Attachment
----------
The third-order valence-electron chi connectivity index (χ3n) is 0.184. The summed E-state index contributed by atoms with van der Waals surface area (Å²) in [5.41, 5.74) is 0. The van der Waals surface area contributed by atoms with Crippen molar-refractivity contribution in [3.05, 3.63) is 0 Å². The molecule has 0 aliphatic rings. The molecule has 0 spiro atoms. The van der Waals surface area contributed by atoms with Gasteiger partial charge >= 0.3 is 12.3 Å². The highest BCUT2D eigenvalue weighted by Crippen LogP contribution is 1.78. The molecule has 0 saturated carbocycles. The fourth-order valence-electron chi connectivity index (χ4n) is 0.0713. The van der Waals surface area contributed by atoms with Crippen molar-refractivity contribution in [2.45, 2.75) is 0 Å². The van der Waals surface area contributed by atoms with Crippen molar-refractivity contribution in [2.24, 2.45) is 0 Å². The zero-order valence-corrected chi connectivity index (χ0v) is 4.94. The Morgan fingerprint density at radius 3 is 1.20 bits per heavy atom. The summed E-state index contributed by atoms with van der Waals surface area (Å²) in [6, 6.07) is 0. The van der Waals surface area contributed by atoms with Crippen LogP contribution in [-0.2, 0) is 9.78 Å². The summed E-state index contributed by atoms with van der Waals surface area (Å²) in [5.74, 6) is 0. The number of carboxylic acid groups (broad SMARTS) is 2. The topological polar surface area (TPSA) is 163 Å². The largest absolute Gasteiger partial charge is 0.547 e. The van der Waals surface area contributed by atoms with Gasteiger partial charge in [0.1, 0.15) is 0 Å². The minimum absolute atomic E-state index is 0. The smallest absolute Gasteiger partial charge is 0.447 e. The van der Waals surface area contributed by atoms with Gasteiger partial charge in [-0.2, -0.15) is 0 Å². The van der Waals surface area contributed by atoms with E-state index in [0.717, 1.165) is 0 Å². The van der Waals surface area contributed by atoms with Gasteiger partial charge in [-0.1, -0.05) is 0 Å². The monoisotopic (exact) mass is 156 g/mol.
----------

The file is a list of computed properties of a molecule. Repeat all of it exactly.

The third-order valence-electron chi connectivity index (χ3n) is 0.184. The summed E-state index contributed by atoms with van der Waals surface area (Å²) in [5.41, 5.74) is 0. The van der Waals surface area contributed by atoms with Crippen molar-refractivity contribution in [3.05, 3.63) is 0 Å². The molecule has 0 aliphatic rings. The molecule has 0 spiro atoms. The van der Waals surface area contributed by atoms with Gasteiger partial charge >= 0.3 is 12.3 Å². The highest BCUT2D eigenvalue weighted by Crippen LogP contribution is 1.78. The molecule has 0 saturated carbocycles. The fourth-order valence-electron chi connectivity index (χ4n) is 0.0713. The van der Waals surface area contributed by atoms with Crippen molar-refractivity contribution in [2.45, 2.75) is 0 Å². The van der Waals surface area contributed by atoms with Crippen molar-refractivity contribution in [2.24, 2.45) is 0 Å². The zero-order valence-corrected chi connectivity index (χ0v) is 4.94. The Morgan fingerprint density at radius 3 is 1.20 bits per heavy atom. The summed E-state index contributed by atoms with van der Waals surface area (Å²) in [6, 6.07) is 0. The van der Waals surface area contributed by atoms with Crippen LogP contribution in [-0.2, 0) is 9.78 Å². The summed E-state index contributed by atoms with van der Waals surface area (Å²) in [5.74, 6) is 0. The number of carboxylic acid groups (broad SMARTS) is 2. The topological polar surface area (TPSA) is 163 Å². The largest absolute Gasteiger partial charge is 0.547 e. The van der Waals surface area contributed by atoms with Gasteiger partial charge in [0.1, 0.15) is 0 Å². The minimum absolute atomic E-state index is 0. The smallest absolute Gasteiger partial charge is 0.447 e. The van der Waals surface area contributed by atoms with Gasteiger partial charge in [-0.2, -0.15) is 0 Å². The van der Waals surface area contributed by atoms with E-state index in [0.717, 1.165) is 0 Å². The van der Waals surface area contributed by atoms with Gasteiger partial charge in [-0.1, -0.05) is 0 Å². The monoisotopic (exact) mass is 156 g/mol.